Michael Long Awarded Truman Scholarship

New College of Florida student Michael Long is one of 62 students nationwide to receive a 2013 Truman Scholarship, a prestigious award given to college juniors with exceptional leadership potential and who are committed to a career in public service.
Long, a third-year student from Sarasota, is the only Florida student to receive a Truman Scholarship this year, and the second recipient in New College’s history. The 62 recipients were chosen from 629 applicants at 293 colleges.
The Truman Foundation was established by law in 1975 to honor President Harry S. Truman. Scholars are selected after a rigorous application and interview process, and are chosen on for their academic achievement and likelihood of becoming leaders in public service.
Each scholar receives up to $30,000 for graduate study, and priority admission and supplemental financial aid at certain graduate institutions. They also receive leadership training, career and graduate school counseling and a 10-week internship in Washington, D.C.
Truman scholars have gone on to prominent positions in government, nonprofits, academia and journalism. Past recipients include John Kroger, president of Reed College; Janet Napolitano, secretary of the U.S. Department of Homeland Security; Susan Rice, U.S. Ambassador to the United Nations; and George Stephanopolous, former White House advisor and ABC news anchor.
Dr. Donal O’Shea, president of New College, said Long shares many of the traits of those nationally-known public servants.
“Michael epitomizes the tradition of New College students not only learning but using that knowledge to act with conviction and improve the world we live in,” O’Shea said. “Truman Scholarships are among the most respected and coveted national awards. We’re thrilled for Michael, and absolutely delighted that the Truman Foundation has selected him for this fellowship that will allow him to build on his interest and strong record of public service.”
The award is the latest in a series of achievements for the 21-year-old Sarasota native.
In 2010, he was elected as a freshman to the first of two terms as co-president of the New College student government. And in June 2011, at age 19, he became the youngest person elected to chair the Florida Student Association and the youngest person to serve on the Florida Board of Governors, which directs the state university system.
While there, he drew media attention for being the only board member to publicly challenge a powerful state senator on his plans for launching a new state polytechnic college. A leading newspaper called him David to the senator’s Goliath.
He lost that battle, but his accomplishments kept piling up. In May 2012, he was named a Kremlin Fellow, one of 15 college student leaders nationwide selected by the Russian Federation’s Federal Agency on Youth Affairs to travel to Russia and meet officials, business leaders and students. Last month, he traveled to South Korea and studied at Yonsei University as one of 40 U.S. college students chosen by the Council on International Education Exchange.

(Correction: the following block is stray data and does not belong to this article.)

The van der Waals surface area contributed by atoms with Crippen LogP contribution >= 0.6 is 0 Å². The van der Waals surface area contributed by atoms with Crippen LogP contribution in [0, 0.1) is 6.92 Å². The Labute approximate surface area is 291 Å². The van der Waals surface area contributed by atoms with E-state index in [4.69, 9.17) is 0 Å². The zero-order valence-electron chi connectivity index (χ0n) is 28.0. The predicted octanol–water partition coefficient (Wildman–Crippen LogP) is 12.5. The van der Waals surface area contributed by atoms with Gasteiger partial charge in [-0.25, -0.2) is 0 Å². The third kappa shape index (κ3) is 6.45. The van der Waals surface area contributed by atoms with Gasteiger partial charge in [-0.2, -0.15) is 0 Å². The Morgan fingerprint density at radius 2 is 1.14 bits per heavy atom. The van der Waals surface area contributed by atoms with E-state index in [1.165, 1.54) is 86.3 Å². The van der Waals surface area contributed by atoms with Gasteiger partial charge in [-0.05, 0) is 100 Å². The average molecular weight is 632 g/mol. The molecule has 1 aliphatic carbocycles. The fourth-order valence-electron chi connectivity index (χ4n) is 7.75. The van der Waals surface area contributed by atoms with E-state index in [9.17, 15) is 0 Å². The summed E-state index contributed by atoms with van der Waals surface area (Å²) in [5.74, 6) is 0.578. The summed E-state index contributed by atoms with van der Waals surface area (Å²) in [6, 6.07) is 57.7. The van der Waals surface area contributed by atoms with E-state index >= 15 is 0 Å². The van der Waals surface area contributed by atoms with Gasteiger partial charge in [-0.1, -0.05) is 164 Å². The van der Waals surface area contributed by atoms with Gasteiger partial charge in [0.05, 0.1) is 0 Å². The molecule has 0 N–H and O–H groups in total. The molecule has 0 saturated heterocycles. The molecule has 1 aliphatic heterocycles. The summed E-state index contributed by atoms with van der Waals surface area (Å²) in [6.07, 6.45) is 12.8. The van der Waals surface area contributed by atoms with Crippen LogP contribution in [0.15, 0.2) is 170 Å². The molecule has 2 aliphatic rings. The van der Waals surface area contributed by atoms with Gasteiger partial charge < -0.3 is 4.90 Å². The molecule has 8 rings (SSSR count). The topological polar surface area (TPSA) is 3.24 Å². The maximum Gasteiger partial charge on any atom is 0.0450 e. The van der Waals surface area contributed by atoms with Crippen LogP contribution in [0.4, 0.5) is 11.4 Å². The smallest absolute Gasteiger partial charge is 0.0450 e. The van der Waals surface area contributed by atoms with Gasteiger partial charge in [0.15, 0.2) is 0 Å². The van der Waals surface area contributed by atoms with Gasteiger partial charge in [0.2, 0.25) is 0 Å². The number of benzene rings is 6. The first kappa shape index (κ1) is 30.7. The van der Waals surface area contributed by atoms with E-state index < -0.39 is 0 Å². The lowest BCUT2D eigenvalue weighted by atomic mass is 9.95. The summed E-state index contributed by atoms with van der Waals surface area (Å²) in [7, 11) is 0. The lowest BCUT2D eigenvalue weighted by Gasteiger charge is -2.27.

Long also serves on the advisory group to the Florida Department of Juvenile Justice, a way of giving back. After an arrest for minor offenses in high school, he completed a program that rehabilitates juvenile offenders. Long, an avid sailor and captain of the New College Sailing Team, also recently founded SailFuture, a nonprofit group that teaches juvenile offenders how to sail, and pairs them with community mentors.
His sailing hobby had him planning to study marine biology, but his experiences have led him to change course. “I came in thinking I would go into natural sciences, but I realize my strength is in working with people,” he said. “I realized when I was smiling the most wasn’t when I was in the biology lab, it was when I was out working with people.”
He credits New College for developing his critical thinking skills, and the ability to communicate and work with people. It starts, he said, with the way that students have intense conversations with advisors about their coursework and academic plans. It continued in student government work with the College’s board of trustees and with the Board of Governors.
“New College taught me to listen when people say no, but not to let a bump in the road stop you from getting to where you want to go,” he said.
Long decided to apply for the award after talks with New College staff and advisors, and with a 2010 Truman Scholar he met during the Kremlin Fellows program. The friend encouraged him to apply, if for no other reason than as a self-awareness exercise.
“Prior to a year ago, I had no concept of graduate school,” Long said. “The Truman forced me to start thinking about graduate school. The rigor of the application process forces you to think about yourself and your future.”
Next month, Long will participate in Truman Scholars Leadership Week at William Jewell College in Missouri, President Truman’s home state.
After graduating from New College, he plans to attend a graduate school program in public policy with a focus on criminal justice and juvenile justice.